Printers can be grouped in a variety of ways, typically by their technologies, functions, or prices. A simpler way is to categorize them according to where they are being used.
In either case, here are the answers to some key questions that you may have.
Inkjet printers can be had at very low prices, and the majority of them can print in color, as well as black-and-white. For photo printing using specialty media, the results can be very good. However, they’re also very slow — usually less than 10 pages per minute (ppm) for black text.
Comparatively, laser and LED printers print very fast, especially for B&W text; even entry-level monochrome laser or LED printers are able to attain a speed of 20ppm.
The main difference between the two lies in how an image is formed. A laser printer uses an optical scanning system, so a laser scans from one end of a line to the other. An LED printer uses a print head that’s made up of an array of light emitting diodes. These LEDs flash to create the image.
The above being said, both use the same underlying print technology, which is using static electricity to apply toner to paper. So, if you’re looking for a printer that gives ‘laser’ quality output (such as sharp text with very clean edges), there’s no reason not to consider an LED printer.
The biggest benefit of a multifunction printer (MFP) is that when it’s not printing, it can still serve as a standalone copier, scanner, or fax machine. The latter is important especially for an office MFP. Not to mention an integrated device takes up less space than multiple devices. So, unless you’ve a need for a specialized standalone printer (such as a high-end photo printer to do exhibition-quality prints), an MFP makes sense from a cost point of view.
If you only print B&W documents, there’s probably no reason to buy a color printer. Instead, use the money to get a faster monochrome printer. If you do print in color, but only occasionally (for example, five times a year, and 200 pages each time), consider how much that would cost if you were to engage a print shop. Would you’ve saved more if you’ve bought a color printer and print them yourself?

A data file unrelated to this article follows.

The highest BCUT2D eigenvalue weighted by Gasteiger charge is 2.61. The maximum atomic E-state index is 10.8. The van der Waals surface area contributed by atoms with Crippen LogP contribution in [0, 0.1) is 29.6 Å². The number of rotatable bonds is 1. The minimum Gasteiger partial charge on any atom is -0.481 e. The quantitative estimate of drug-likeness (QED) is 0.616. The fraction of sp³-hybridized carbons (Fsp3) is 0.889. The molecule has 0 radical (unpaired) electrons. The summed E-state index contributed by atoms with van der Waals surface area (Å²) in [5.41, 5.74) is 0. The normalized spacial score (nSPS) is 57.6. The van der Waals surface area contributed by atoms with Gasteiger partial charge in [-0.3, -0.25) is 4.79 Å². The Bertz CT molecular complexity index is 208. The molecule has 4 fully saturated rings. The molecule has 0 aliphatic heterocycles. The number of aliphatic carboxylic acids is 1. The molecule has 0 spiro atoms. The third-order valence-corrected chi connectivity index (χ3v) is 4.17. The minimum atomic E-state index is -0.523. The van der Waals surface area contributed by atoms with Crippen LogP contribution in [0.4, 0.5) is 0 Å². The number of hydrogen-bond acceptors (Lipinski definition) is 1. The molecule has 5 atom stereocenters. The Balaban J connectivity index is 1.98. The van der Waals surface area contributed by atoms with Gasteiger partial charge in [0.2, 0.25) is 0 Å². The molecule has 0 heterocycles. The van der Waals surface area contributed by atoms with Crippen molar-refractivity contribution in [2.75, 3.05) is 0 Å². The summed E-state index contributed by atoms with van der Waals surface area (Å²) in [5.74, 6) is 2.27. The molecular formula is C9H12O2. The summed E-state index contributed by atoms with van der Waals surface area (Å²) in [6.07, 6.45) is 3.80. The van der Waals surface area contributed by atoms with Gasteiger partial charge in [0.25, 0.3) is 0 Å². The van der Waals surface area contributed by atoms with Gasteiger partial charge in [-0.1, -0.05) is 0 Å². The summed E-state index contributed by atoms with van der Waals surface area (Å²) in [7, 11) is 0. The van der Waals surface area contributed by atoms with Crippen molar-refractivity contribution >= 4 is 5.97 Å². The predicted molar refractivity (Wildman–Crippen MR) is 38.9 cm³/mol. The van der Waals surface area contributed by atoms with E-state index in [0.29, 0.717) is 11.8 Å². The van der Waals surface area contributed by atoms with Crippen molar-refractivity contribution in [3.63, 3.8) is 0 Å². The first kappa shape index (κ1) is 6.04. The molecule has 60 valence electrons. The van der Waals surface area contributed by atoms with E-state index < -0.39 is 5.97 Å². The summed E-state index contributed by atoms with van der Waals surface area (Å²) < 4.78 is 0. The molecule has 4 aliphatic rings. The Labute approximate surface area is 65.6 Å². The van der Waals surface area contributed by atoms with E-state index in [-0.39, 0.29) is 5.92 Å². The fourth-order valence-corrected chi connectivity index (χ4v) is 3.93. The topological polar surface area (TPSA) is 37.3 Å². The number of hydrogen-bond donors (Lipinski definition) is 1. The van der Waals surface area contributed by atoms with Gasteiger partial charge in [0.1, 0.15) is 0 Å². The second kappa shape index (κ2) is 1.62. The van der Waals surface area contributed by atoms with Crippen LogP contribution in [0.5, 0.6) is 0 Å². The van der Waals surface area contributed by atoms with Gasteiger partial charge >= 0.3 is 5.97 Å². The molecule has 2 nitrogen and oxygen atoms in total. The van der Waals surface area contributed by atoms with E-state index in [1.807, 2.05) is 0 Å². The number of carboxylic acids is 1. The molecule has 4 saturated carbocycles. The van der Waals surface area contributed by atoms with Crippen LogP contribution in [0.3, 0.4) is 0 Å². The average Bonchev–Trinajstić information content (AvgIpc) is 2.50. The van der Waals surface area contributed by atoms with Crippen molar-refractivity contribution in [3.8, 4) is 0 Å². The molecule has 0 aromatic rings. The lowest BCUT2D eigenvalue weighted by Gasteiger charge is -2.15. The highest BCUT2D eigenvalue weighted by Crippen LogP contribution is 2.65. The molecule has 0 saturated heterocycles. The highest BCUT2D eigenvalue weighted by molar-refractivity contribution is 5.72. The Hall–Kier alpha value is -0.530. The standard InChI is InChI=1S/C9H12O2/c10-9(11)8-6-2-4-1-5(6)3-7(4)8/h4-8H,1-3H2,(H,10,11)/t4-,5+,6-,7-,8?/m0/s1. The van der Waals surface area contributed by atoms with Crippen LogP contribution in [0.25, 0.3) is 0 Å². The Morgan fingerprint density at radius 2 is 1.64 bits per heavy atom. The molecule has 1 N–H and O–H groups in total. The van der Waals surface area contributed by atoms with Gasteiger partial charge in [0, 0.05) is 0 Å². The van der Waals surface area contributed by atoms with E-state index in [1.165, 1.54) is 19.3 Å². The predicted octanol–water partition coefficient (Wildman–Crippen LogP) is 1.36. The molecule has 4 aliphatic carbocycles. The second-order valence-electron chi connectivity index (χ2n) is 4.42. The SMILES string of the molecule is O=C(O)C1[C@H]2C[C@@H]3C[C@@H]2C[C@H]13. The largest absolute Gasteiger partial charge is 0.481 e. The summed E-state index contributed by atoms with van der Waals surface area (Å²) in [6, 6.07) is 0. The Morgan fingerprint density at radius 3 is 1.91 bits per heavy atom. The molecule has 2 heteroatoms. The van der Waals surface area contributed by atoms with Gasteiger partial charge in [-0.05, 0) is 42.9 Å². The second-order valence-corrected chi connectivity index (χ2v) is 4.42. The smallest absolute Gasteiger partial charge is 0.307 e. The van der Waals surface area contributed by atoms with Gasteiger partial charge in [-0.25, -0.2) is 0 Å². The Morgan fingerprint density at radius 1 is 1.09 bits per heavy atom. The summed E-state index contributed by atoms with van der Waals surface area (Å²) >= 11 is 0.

The answer to this depends on what you print, and how frequently you print. If you typically print 1-page or 2-page documents, and don’t need to pick them up fast, you can afford to get a slower printer. However, if your job requires you to print frequently, quickly, and the documents have many pages; or the printer is shared with other people who also print a lot of long documents, then, it’d be wise to get a fast printer.
And here’s another tip: Never compare the claimed print speeds of an inkjet printer with those of a laser or an LED printer. The brochure of an inkjet printer may list a very high PPM spec because it’s based on a lower-quality draft mode. Look for speeds based on the ISO/IEC standard instead.
In our experience, laser or LED printers usually do print at a rate close to their claimed speeds. Also, for color laser and LED printers, single-pass is better than multi-pass with regard to print speed.
For a personal printer that sits on your desk beside your computer, a USB connection is all you need. Most business-oriented printers will also accept an Ethernet connection so that the printer can be shared over the network. A wireless printer offers the greatest placement flexibility, as it doesn’t need to be hooked up to the router or access point via an Ethernet cable.
Automatic Document Feeder
If you’re getting an MFP, get one that has an automatic document feeder (ADF). This allows for quick and easy automatic scanning, copying or faxing of double-sided documents.
Media capacity and flexibility
For an office with heavy-duty printing needs, it’d be nice if the printer provides the option to add a second or even a third paper tray. Also, if you print on media other than plain paper (such as CD labels, business card media, heavy weight media), make sure the printer supports them.
Management and control
Is it important for you to manage and control the printer? If so, ensure that the software tools are available. Are they free, or do you need to pay for them? If your business depends a lot on third party services (such as cloud printing services), be sure to check for compatibility.
It’s important to consider the prices and yields of consumables in addition to the initial printer buying cost, so that you’ve an idea of the running cost involved. And here’s another laser/LED printer buying tip: Separate toner cartridges and imaging drums are better than a combined toner and drum assembly — the former lets you continue to use the imaging drum to the end of its life if you’re only replacing the toner cartridge.